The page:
In the midst of the COVID-19 pandemic, the effects of mass quarantines around the world has created a great deal of uncertainty. The decision by many of the World’s largest Companies to permanently work from home, has left Landlords holding their breath as they wait to see what the market does.
Typically I try to announce speaking engagements in advance, but as you know, I’ve been a little off from my normal routines lately.
Regardless, I recently participate in a virtual event hosted by Worldwide Business Research (WBR) creators of the ProcureCon series.
The event was hosted and moderated by Ryan Kulp (Program Director for ProcureCon Facilities). The three hour event included panel discussions, presentations, and fireside chats with 9 leaders in Facilities Procurement.
The segment I participated in was a fireside chat between Ryan, myself and my friend and colleague Michael Beauregard.
Over the last two weeks we have been exploring collaborative agreements.
Two weeks ago, I gave you a brief overview of the difference between the AIA’s two collaborative delivery contract models. Last week, I shared some of the most pivotal clauses that shift the relationship of the parties from adversaries to collaborators.
This week, I want to share some of the case studies I have read from projects that used some form of collaborative agreements and share some of the anecdotal comments I have received from friends and colleagues that have worked under one of these models.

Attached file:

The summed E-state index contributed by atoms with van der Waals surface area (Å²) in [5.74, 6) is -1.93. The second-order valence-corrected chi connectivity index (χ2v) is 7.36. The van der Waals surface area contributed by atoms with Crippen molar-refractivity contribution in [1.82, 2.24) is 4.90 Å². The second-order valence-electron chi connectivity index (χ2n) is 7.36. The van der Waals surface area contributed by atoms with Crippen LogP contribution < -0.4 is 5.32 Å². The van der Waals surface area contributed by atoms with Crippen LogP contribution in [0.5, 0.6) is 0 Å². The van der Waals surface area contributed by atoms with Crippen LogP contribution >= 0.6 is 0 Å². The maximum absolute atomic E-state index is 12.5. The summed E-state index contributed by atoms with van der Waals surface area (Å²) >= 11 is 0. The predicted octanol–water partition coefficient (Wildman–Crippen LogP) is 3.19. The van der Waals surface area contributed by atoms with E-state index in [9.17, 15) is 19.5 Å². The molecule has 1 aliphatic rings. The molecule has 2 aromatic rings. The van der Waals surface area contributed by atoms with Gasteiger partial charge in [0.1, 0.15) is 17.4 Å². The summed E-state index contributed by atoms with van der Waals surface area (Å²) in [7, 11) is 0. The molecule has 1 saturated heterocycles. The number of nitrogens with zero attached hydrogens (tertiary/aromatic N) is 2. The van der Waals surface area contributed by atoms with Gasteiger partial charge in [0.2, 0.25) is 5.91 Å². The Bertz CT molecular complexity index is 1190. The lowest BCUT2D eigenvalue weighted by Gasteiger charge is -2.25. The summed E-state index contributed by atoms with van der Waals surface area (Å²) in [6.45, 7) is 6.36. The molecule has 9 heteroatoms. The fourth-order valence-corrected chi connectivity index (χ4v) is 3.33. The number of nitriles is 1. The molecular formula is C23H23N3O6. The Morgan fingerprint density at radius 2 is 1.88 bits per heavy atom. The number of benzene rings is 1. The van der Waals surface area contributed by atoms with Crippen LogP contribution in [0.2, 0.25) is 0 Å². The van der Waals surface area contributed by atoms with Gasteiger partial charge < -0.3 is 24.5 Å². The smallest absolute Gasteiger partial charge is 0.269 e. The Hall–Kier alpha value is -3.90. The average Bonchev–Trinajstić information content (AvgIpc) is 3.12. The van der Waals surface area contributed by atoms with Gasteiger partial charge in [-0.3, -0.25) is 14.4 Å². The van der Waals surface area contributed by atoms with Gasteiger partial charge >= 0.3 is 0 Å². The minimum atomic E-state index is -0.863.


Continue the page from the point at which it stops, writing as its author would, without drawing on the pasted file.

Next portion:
Open-plan offices were never really about increasing collaboration they were more about saving cost on Real Estate.
Despite alignment on quoting these costs separately, there still seems to be little to no consistency.
One of the strategies for maximizing the value of capital is to extend payment terms.
A lien is a legal document that imparts ownership onto a third party until a specific debt is paid.
Johnston is so focused on procurement that he has completely overlooked the rest of the findings.
Hackitt’s comments on procurement are one of many recommendations which are part of an integrated systemic changes.
How all of us in construction (not just procurement) can drive our buildings towards an Internet of Things (IoT) reality.
Once you have a short list of candidates based on qualifications, (and ONLY then) you can consider price.
When we consider how to save costs in construction, we are essentially trying to avoid paying extra costs.